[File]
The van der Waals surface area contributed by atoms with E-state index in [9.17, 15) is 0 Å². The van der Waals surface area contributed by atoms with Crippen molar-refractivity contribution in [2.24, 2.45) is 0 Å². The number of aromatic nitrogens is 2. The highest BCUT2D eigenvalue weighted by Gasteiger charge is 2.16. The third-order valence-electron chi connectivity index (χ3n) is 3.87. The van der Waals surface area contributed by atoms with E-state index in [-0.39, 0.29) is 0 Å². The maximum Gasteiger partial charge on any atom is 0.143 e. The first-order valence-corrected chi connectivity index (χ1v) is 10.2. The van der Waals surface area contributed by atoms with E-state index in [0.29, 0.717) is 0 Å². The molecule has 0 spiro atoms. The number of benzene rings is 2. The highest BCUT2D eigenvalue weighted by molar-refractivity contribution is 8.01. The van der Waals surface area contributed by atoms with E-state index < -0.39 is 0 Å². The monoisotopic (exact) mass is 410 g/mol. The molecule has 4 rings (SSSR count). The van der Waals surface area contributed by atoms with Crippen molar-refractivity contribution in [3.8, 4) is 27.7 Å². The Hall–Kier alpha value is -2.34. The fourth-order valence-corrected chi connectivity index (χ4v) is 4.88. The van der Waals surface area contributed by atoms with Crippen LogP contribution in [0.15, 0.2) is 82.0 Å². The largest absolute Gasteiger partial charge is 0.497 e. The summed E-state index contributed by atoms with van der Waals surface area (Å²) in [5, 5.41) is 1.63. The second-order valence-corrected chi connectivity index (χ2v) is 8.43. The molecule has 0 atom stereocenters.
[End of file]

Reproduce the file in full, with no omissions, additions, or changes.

The van der Waals surface area contributed by atoms with E-state index in [9.17, 15) is 0 Å². The van der Waals surface area contributed by atoms with Crippen molar-refractivity contribution in [2.24, 2.45) is 0 Å². The number of aromatic nitrogens is 2. The highest BCUT2D eigenvalue weighted by Gasteiger charge is 2.16. The third-order valence-electron chi connectivity index (χ3n) is 3.87. The van der Waals surface area contributed by atoms with E-state index in [-0.39, 0.29) is 0 Å². The maximum Gasteiger partial charge on any atom is 0.143 e. The first-order valence-corrected chi connectivity index (χ1v) is 10.2. The van der Waals surface area contributed by atoms with E-state index in [0.29, 0.717) is 0 Å². The molecule has 0 spiro atoms. The number of benzene rings is 2. The highest BCUT2D eigenvalue weighted by molar-refractivity contribution is 8.01. The van der Waals surface area contributed by atoms with E-state index < -0.39 is 0 Å². The monoisotopic (exact) mass is 410 g/mol. The molecule has 4 rings (SSSR count). The van der Waals surface area contributed by atoms with Crippen molar-refractivity contribution in [3.8, 4) is 27.7 Å². The Hall–Kier alpha value is -2.34. The fourth-order valence-corrected chi connectivity index (χ4v) is 4.88. The van der Waals surface area contributed by atoms with Crippen LogP contribution in [0.15, 0.2) is 82.0 Å². The largest absolute Gasteiger partial charge is 0.497 e. The summed E-state index contributed by atoms with van der Waals surface area (Å²) in [5, 5.41) is 1.63. The second-order valence-corrected chi connectivity index (χ2v) is 8.43. The molecule has 0 atom stereocenters.